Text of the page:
According to Aldous Huxley, D.H. Lawrence once said that Balzac was 'a gigantic dwarf', and in a sense the same is true of Dickens.
    Charles Dickens, by George Orwell

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    I'm a self taught layman with no higher education. It tested my own IQ on line sensing my own limitations ; it was 105 or slightly above average. I still try to push my limits but I realise I will never make a research physicist.
    Regarding literature , some I find unreadable and modern poetry leaves me cold most of the time. The same applies to music;stuff written after the romantic period means little or nothing.
    Some tell me it is a matter of taste but I think graspability has a part to play.

  6. #21
    Registered User Jackson Richardson's Avatar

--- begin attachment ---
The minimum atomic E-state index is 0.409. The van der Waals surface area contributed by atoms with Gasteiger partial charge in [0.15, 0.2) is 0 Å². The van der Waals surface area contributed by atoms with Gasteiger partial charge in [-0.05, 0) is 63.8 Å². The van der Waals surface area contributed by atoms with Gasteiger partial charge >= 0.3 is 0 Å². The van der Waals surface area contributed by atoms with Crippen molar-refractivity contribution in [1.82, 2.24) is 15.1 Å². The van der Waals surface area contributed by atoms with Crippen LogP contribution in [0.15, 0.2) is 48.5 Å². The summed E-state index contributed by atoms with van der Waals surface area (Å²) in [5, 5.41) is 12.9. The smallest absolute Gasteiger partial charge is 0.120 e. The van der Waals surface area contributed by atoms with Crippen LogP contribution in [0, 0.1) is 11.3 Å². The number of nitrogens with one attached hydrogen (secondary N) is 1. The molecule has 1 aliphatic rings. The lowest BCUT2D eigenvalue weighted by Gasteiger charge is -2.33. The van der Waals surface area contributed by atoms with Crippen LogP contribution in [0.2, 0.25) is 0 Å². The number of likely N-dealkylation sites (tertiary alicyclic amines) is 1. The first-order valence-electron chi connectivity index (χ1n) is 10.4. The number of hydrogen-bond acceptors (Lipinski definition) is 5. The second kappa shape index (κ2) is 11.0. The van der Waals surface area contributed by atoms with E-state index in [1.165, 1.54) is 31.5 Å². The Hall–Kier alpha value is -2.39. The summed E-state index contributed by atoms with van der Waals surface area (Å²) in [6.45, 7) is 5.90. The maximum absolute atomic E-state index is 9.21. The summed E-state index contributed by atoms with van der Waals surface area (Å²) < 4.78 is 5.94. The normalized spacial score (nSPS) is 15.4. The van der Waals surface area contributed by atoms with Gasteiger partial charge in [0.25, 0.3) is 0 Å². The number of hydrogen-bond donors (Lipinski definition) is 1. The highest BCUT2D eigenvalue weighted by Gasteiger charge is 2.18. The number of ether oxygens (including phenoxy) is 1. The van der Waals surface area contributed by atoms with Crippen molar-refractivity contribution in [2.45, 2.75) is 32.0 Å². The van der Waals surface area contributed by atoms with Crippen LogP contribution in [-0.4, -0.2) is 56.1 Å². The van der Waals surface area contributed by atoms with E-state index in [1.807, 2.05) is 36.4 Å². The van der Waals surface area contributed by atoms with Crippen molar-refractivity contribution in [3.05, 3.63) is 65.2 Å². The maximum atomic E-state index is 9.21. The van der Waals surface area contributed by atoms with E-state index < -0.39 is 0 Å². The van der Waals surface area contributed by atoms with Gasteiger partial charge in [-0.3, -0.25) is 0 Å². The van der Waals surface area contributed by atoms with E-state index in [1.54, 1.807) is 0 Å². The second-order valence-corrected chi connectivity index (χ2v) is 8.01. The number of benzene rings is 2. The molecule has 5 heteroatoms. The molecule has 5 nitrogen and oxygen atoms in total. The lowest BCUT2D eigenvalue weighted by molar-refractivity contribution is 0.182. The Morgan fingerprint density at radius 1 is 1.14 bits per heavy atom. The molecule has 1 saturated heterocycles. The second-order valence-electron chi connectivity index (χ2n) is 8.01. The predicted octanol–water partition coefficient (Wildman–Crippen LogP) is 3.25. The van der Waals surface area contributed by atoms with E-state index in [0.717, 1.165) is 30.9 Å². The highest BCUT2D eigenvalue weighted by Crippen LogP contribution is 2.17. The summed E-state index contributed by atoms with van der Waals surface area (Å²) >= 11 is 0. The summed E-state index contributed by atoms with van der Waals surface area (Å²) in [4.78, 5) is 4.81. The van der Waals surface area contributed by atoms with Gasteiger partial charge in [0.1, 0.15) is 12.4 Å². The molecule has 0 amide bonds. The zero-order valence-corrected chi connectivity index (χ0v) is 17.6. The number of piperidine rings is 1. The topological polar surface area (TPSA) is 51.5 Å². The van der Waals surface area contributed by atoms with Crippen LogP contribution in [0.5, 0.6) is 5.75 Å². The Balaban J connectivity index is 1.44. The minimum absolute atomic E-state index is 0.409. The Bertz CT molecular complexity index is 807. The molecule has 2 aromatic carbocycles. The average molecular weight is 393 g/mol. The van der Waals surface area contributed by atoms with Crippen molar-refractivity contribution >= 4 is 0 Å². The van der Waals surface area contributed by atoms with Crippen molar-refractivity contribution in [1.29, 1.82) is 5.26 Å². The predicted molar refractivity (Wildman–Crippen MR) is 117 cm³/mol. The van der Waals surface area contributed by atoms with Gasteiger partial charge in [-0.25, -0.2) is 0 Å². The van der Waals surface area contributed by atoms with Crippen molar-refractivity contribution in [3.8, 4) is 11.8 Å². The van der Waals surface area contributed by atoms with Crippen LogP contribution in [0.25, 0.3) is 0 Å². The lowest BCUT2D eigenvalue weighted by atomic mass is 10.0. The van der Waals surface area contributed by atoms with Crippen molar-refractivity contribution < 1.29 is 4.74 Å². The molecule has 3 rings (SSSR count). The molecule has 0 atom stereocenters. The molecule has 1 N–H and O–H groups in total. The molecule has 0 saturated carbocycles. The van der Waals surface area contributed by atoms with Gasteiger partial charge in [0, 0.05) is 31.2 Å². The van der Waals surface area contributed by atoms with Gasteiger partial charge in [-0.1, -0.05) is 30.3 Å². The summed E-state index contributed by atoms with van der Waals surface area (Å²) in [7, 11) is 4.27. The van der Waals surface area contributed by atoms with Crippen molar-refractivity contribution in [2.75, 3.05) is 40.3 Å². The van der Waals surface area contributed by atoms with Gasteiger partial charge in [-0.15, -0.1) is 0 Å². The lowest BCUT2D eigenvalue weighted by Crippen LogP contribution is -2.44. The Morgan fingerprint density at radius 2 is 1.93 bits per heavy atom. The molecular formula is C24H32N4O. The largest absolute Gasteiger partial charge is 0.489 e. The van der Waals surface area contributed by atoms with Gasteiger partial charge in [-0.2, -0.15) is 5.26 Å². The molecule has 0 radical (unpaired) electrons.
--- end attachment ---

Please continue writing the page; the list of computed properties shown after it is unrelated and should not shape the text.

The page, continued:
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    Quote Originally Posted by Danik 2016 View Post
    But maybe you know it already:
    Literary Theory by Terry Eagleton
    I read it, and like everything else by Terry found it amusing, highly intelligent and informed, elegantly written and readable.

    The trouble was that after I'd finished it I found I had barely a clue about literary theory.

    Since I read for my own amusement rather than to pass exams, I just get on reading.

    I don't mean to condemn all literary theory. There are plenty of things in this world that I don't get and that's me.
    Previously JonathanB

    The more I read, the more I shall covet to read. Robert Burton The Anatomy of Melancholy Partion3, Section 1, Member 1, Subsection 1